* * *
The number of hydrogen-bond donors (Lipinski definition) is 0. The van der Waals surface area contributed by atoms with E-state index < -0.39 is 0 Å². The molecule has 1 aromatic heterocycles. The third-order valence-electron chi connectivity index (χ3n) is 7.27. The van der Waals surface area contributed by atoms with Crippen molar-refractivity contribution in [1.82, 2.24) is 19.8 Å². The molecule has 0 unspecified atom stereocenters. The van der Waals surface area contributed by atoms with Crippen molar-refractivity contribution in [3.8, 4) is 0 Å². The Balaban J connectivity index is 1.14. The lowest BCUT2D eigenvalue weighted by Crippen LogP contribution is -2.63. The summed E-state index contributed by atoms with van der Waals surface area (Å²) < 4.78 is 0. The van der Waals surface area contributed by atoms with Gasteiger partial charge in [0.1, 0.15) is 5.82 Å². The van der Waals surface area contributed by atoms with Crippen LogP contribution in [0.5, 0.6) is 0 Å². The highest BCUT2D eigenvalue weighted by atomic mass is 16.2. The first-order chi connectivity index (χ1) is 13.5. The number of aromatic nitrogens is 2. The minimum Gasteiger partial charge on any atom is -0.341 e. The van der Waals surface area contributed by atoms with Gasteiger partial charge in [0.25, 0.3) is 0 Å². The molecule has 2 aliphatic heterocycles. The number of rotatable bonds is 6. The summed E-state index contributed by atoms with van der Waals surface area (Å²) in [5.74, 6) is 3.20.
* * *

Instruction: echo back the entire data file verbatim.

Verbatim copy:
The number of hydrogen-bond donors (Lipinski definition) is 0. The van der Waals surface area contributed by atoms with E-state index < -0.39 is 0 Å². The molecule has 1 aromatic heterocycles. The third-order valence-electron chi connectivity index (χ3n) is 7.27. The van der Waals surface area contributed by atoms with Crippen molar-refractivity contribution in [1.82, 2.24) is 19.8 Å². The molecule has 0 unspecified atom stereocenters. The van der Waals surface area contributed by atoms with Crippen molar-refractivity contribution in [3.8, 4) is 0 Å². The Balaban J connectivity index is 1.14. The lowest BCUT2D eigenvalue weighted by Crippen LogP contribution is -2.63. The summed E-state index contributed by atoms with van der Waals surface area (Å²) < 4.78 is 0. The van der Waals surface area contributed by atoms with Gasteiger partial charge in [0.1, 0.15) is 5.82 Å². The van der Waals surface area contributed by atoms with Crippen LogP contribution in [0.5, 0.6) is 0 Å². The highest BCUT2D eigenvalue weighted by atomic mass is 16.2. The first-order chi connectivity index (χ1) is 13.5. The number of aromatic nitrogens is 2. The minimum Gasteiger partial charge on any atom is -0.341 e. The van der Waals surface area contributed by atoms with Gasteiger partial charge in [0.25, 0.3) is 0 Å². The molecule has 2 aliphatic heterocycles. The number of rotatable bonds is 6. The summed E-state index contributed by atoms with van der Waals surface area (Å²) in [5.74, 6) is 3.20.